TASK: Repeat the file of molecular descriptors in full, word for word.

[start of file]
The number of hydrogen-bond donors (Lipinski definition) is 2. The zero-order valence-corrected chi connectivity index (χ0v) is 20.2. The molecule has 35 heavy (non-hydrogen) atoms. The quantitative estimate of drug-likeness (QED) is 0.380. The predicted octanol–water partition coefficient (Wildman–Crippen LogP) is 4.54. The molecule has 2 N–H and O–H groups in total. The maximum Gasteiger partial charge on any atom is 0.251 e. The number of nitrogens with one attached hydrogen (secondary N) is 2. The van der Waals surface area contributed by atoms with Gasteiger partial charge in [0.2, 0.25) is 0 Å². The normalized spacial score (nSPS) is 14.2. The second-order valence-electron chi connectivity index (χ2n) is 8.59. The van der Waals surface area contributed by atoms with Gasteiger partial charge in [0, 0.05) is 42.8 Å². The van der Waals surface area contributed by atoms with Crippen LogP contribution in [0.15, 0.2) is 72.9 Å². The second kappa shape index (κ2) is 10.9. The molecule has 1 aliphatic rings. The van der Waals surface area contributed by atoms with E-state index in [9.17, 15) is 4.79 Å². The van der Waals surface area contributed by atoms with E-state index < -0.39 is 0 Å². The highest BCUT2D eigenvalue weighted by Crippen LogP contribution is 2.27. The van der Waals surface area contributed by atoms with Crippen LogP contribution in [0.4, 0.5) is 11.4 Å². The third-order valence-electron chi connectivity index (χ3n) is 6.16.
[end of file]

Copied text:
The number of hydrogen-bond donors (Lipinski definition) is 2. The zero-order valence-corrected chi connectivity index (χ0v) is 20.2. The molecule has 35 heavy (non-hydrogen) atoms. The quantitative estimate of drug-likeness (QED) is 0.380. The predicted octanol–water partition coefficient (Wildman–Crippen LogP) is 4.54. The molecule has 2 N–H and O–H groups in total. The maximum Gasteiger partial charge on any atom is 0.251 e. The number of nitrogens with one attached hydrogen (secondary N) is 2. The van der Waals surface area contributed by atoms with Gasteiger partial charge in [0.2, 0.25) is 0 Å². The normalized spacial score (nSPS) is 14.2. The second-order valence-electron chi connectivity index (χ2n) is 8.59. The van der Waals surface area contributed by atoms with Gasteiger partial charge in [0, 0.05) is 42.8 Å². The van der Waals surface area contributed by atoms with Crippen LogP contribution in [0.15, 0.2) is 72.9 Å². The second kappa shape index (κ2) is 10.9. The molecule has 1 aliphatic rings. The van der Waals surface area contributed by atoms with E-state index in [9.17, 15) is 4.79 Å². The van der Waals surface area contributed by atoms with E-state index < -0.39 is 0 Å². The highest BCUT2D eigenvalue weighted by Crippen LogP contribution is 2.27. The van der Waals surface area contributed by atoms with Crippen LogP contribution in [0.4, 0.5) is 11.4 Å². The third-order valence-electron chi connectivity index (χ3n) is 6.16.